I was in slow-moving traffic on the M42 on a cold, dark and rainy Tuesday evening.
On Radio 4’s PM they were still whining like stuck pigs about the election result, and I doubted I’d make my regular Flowerpots evening with neighbour Robert.
But, oddly, I was in a remarkably good mood. You see, I’d just enjoyed Lamma.
See also: Read all the latest news from Lamma
Many of us have missed big farm shows since the end of Smithfield. I have been known to log on to Google, find Earl’s Court, and click on the Street View function.
Despite the building having been demolished some years ago, you can still do a ghostly virtual walk around the venue; in through the Warwick Road entrance, round the enormous columns, up deserted elevators and past the endless food and drink outlets lining the edges.
All that’s missing is the livestock smell, and the rosy-faced Agrics in dealer boots and gilets.
Of course, other shows went on after the hasty demise of Smithfield 15 years ago.
The Royal staggered on for a few years, and was marvellous for livestock, double-glazing, water softeners and tacky clothing, but hopeless for machinery buffs. By 2009, that was gone, too.
There’s Cereals these days, but it is always in the wrong place if you’re coming from anywhere but eastern England, and a bit heavy on agronomy for me.
And it seems to rain a lot. And the Spanish Inquisition seemed to be in charge of ticket acquisition. And no one expects that.
So, with still no drilling possible last week, and free entry, and a relatively short drive to reach the NEC, I thought I’d give Lamma a go.
The day didn’t get off to a terribly good start: the nation’s entire stock of tank transporters were noodling their way noisily up the A34 (is there something we should know?), so reaching the M40 took a lot longer than planned.
But I swung off the M42 roundabout and into the NEC pretty well on schedule.
Yes, the car parks were chocker, but the shuttle buses were frequent, steamed up and very noisy – a bit like the District Line in the Smithfield days.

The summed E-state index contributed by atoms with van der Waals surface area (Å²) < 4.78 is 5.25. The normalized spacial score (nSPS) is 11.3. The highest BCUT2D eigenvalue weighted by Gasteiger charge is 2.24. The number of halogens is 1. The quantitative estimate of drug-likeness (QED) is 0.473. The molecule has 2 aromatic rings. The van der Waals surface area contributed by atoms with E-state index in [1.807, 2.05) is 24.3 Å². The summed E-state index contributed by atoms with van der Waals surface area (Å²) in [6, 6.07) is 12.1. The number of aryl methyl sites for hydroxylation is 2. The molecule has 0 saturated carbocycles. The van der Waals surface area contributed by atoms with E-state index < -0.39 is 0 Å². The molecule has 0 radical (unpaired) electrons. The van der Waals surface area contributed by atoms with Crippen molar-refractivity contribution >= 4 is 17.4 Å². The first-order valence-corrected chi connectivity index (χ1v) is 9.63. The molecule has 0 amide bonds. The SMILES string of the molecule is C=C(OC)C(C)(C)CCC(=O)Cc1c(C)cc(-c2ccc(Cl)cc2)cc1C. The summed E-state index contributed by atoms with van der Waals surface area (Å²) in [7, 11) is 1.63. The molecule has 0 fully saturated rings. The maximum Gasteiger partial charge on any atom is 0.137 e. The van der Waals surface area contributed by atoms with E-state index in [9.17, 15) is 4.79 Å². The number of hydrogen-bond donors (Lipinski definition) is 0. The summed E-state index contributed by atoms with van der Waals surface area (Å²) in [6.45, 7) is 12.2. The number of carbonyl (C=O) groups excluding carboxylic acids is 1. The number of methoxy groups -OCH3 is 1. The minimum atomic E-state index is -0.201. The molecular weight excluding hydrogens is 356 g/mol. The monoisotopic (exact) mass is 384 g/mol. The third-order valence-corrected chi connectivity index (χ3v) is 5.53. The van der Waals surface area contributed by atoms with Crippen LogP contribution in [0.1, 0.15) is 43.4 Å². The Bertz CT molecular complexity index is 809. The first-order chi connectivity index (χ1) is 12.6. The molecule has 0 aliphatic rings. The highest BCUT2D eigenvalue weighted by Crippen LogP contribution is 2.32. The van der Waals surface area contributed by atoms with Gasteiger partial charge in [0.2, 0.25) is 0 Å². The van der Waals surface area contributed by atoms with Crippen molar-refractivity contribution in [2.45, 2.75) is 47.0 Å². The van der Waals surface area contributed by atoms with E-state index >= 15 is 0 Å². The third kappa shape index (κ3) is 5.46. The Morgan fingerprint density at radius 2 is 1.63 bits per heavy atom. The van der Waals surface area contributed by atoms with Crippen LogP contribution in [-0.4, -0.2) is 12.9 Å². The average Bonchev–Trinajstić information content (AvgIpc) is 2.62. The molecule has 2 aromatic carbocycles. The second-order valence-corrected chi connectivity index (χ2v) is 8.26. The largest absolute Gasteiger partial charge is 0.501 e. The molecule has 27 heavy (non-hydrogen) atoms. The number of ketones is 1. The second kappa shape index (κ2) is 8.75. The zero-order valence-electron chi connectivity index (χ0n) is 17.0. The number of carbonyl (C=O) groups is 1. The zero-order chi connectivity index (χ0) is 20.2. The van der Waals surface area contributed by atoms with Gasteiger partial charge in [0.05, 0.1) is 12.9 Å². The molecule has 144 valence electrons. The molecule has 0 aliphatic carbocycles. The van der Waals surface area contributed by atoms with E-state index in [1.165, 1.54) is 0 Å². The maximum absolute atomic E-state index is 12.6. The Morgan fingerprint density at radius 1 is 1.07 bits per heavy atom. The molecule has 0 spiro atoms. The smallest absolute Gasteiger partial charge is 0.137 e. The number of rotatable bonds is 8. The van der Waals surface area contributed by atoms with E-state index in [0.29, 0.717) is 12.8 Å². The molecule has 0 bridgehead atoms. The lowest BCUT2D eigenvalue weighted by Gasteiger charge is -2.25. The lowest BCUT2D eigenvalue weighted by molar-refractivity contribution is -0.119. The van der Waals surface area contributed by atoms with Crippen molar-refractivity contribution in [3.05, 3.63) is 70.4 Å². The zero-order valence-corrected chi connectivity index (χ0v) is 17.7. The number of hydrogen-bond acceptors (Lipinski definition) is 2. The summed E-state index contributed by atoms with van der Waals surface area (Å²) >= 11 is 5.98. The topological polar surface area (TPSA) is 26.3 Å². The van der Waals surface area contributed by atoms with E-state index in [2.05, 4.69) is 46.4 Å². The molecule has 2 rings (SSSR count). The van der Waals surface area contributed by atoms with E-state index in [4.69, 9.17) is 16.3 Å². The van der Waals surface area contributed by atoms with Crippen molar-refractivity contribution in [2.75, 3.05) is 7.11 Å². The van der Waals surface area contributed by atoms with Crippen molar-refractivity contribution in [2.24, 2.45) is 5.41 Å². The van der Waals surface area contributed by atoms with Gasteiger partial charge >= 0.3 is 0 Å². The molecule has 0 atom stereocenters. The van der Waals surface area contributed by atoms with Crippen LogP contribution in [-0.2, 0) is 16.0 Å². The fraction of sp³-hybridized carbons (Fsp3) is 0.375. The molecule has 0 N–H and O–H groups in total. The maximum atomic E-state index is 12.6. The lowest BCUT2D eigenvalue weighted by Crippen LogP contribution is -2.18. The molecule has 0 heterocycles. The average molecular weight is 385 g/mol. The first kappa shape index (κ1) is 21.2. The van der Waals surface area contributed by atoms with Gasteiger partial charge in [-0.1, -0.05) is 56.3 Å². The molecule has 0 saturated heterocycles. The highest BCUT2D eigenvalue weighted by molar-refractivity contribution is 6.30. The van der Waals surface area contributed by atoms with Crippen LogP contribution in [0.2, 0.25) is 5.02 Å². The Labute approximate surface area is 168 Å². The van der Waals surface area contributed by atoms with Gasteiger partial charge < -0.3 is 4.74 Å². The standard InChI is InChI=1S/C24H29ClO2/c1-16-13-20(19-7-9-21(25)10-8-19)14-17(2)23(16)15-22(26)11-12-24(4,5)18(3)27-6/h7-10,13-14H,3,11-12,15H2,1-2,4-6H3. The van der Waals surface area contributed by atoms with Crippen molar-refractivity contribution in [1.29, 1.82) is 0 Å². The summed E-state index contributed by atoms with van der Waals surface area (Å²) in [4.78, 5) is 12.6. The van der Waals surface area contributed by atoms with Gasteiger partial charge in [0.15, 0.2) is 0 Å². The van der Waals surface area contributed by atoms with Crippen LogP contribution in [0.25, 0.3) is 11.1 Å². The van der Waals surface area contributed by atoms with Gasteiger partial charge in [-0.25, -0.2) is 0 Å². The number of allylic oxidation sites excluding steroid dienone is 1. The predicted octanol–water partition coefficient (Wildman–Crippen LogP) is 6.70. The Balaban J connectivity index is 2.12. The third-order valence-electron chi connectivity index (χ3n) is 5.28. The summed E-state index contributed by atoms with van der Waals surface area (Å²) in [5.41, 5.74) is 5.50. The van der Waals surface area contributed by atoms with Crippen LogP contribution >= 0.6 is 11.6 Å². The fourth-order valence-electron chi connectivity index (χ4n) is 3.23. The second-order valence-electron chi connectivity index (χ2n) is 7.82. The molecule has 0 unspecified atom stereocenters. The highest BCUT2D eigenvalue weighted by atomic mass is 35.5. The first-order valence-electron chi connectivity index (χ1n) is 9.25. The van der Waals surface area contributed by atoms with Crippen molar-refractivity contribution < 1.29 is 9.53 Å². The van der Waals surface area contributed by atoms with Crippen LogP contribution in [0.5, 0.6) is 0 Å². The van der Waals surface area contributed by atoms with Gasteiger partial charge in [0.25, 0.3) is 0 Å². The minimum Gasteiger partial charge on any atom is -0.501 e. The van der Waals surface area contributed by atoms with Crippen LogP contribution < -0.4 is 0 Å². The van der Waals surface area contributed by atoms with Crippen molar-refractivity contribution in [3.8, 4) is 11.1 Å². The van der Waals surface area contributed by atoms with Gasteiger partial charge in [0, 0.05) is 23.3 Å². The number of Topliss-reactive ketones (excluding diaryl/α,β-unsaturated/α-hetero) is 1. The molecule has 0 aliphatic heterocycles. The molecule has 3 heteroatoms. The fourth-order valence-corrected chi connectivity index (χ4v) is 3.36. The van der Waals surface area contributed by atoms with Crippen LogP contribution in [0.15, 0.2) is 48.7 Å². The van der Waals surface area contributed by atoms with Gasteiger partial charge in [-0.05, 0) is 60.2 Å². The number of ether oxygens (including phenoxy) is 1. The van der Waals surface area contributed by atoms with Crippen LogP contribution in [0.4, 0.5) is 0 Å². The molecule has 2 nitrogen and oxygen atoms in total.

We were through the main doors, pausing only for our tags to be “bleeped”, and into the hall in no time.
I was in machinery heaven. New, shiny kit as far as the eye could see. One or two big names hadn’t graced us with their presence, but the range of heavy metal kit was vast.
Kuhn seemed to have a whole hall to itself, JCB hadn’t scrimped either (including showing its not-a-tractor-anymore fastest tractor).
At the other end of the scale were little booths lining the sides, some not much more than two men and a desk.
Something in the air
It was dry, just the right side of too busy, and best of all was the atmosphere: one of optimism, of looking forward.
An industry supposedly up to its knees in despair and guilt was having a great day out. It was a bit of a throwback to 1980s Smithfield – without the livestock, and the smell, and the dealer boots.
These days, all the bright young farming folk are looking foxy in Fairfax & Favor.
So, thank you, machinery dealers, for bringing all your kit – even if Grammer couldn’t explain (a) how to remove the plastic covers, and (b) why its seats make duck noises after six years.
And thank you, Lamma, we all had a great day out. I’ll forgive you the £11 my bun and a bottle of water cost – and, of course, for the fact that I missed Tuesday in the Jolly Flowerpots. There’s always next week.